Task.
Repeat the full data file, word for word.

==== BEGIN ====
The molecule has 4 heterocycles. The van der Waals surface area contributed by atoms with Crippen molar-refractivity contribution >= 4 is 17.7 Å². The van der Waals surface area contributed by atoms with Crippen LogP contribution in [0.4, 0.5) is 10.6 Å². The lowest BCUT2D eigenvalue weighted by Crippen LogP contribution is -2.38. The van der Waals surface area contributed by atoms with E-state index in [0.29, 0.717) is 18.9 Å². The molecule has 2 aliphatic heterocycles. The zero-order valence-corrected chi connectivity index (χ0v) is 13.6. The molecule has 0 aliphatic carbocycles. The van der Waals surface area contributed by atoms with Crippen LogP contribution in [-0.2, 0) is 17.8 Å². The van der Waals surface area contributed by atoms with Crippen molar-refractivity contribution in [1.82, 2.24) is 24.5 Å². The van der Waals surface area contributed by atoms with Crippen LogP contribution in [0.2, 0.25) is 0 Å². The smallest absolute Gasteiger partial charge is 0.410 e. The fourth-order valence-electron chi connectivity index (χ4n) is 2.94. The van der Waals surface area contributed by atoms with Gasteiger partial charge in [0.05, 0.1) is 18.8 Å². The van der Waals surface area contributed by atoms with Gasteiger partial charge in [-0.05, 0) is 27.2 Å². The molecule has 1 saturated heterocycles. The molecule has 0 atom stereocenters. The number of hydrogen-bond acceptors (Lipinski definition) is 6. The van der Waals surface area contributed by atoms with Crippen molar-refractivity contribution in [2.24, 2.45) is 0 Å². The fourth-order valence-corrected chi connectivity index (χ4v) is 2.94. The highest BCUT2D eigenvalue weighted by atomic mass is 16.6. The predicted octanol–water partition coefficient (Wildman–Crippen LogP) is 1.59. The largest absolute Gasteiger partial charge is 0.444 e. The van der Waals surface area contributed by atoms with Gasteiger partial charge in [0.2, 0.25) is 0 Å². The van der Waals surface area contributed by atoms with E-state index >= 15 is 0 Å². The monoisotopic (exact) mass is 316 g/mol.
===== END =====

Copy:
The molecule has 4 heterocycles. The van der Waals surface area contributed by atoms with Crippen molar-refractivity contribution >= 4 is 17.7 Å². The van der Waals surface area contributed by atoms with Crippen LogP contribution in [0.4, 0.5) is 10.6 Å². The lowest BCUT2D eigenvalue weighted by Crippen LogP contribution is -2.38. The van der Waals surface area contributed by atoms with E-state index in [0.29, 0.717) is 18.9 Å². The molecule has 2 aliphatic heterocycles. The zero-order valence-corrected chi connectivity index (χ0v) is 13.6. The molecule has 0 aliphatic carbocycles. The van der Waals surface area contributed by atoms with Crippen LogP contribution in [-0.2, 0) is 17.8 Å². The van der Waals surface area contributed by atoms with Crippen molar-refractivity contribution in [1.82, 2.24) is 24.5 Å². The van der Waals surface area contributed by atoms with Crippen LogP contribution in [0.2, 0.25) is 0 Å². The smallest absolute Gasteiger partial charge is 0.410 e. The fourth-order valence-electron chi connectivity index (χ4n) is 2.94. The van der Waals surface area contributed by atoms with Gasteiger partial charge in [0.05, 0.1) is 18.8 Å². The van der Waals surface area contributed by atoms with Gasteiger partial charge in [-0.05, 0) is 27.2 Å². The molecule has 1 saturated heterocycles. The molecule has 0 atom stereocenters. The number of hydrogen-bond acceptors (Lipinski definition) is 6. The van der Waals surface area contributed by atoms with Crippen molar-refractivity contribution in [2.24, 2.45) is 0 Å². The fourth-order valence-corrected chi connectivity index (χ4v) is 2.94. The highest BCUT2D eigenvalue weighted by atomic mass is 16.6. The predicted octanol–water partition coefficient (Wildman–Crippen LogP) is 1.59. The largest absolute Gasteiger partial charge is 0.444 e. The van der Waals surface area contributed by atoms with Gasteiger partial charge in [0.2, 0.25) is 0 Å². The van der Waals surface area contributed by atoms with E-state index >= 15 is 0 Å². The monoisotopic (exact) mass is 316 g/mol.